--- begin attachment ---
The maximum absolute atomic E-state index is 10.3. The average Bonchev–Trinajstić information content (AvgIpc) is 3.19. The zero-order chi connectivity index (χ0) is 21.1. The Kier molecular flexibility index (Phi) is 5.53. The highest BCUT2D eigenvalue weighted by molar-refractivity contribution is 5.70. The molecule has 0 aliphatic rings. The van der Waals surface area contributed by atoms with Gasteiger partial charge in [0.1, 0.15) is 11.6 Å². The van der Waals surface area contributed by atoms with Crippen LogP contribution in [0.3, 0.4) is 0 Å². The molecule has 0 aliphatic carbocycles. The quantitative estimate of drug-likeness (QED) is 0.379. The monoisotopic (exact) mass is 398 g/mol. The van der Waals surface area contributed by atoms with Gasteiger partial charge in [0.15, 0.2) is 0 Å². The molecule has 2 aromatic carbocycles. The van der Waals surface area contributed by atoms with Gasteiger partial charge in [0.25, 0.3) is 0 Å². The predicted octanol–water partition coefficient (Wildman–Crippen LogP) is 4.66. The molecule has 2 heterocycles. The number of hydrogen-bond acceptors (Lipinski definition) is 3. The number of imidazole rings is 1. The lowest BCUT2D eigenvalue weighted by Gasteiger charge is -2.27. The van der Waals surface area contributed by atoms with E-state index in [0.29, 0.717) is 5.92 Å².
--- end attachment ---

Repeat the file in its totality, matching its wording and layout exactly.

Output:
The maximum absolute atomic E-state index is 10.3. The average Bonchev–Trinajstić information content (AvgIpc) is 3.19. The zero-order chi connectivity index (χ0) is 21.1. The Kier molecular flexibility index (Phi) is 5.53. The highest BCUT2D eigenvalue weighted by molar-refractivity contribution is 5.70. The molecule has 0 aliphatic rings. The van der Waals surface area contributed by atoms with Gasteiger partial charge in [0.1, 0.15) is 11.6 Å². The van der Waals surface area contributed by atoms with Crippen LogP contribution in [0.3, 0.4) is 0 Å². The molecule has 0 aliphatic carbocycles. The quantitative estimate of drug-likeness (QED) is 0.379. The monoisotopic (exact) mass is 398 g/mol. The van der Waals surface area contributed by atoms with Gasteiger partial charge in [0.15, 0.2) is 0 Å². The molecule has 2 aromatic carbocycles. The van der Waals surface area contributed by atoms with Gasteiger partial charge in [0.25, 0.3) is 0 Å². The predicted octanol–water partition coefficient (Wildman–Crippen LogP) is 4.66. The molecule has 2 heterocycles. The number of hydrogen-bond acceptors (Lipinski definition) is 3. The number of imidazole rings is 1. The lowest BCUT2D eigenvalue weighted by Gasteiger charge is -2.27. The van der Waals surface area contributed by atoms with E-state index in [0.29, 0.717) is 5.92 Å².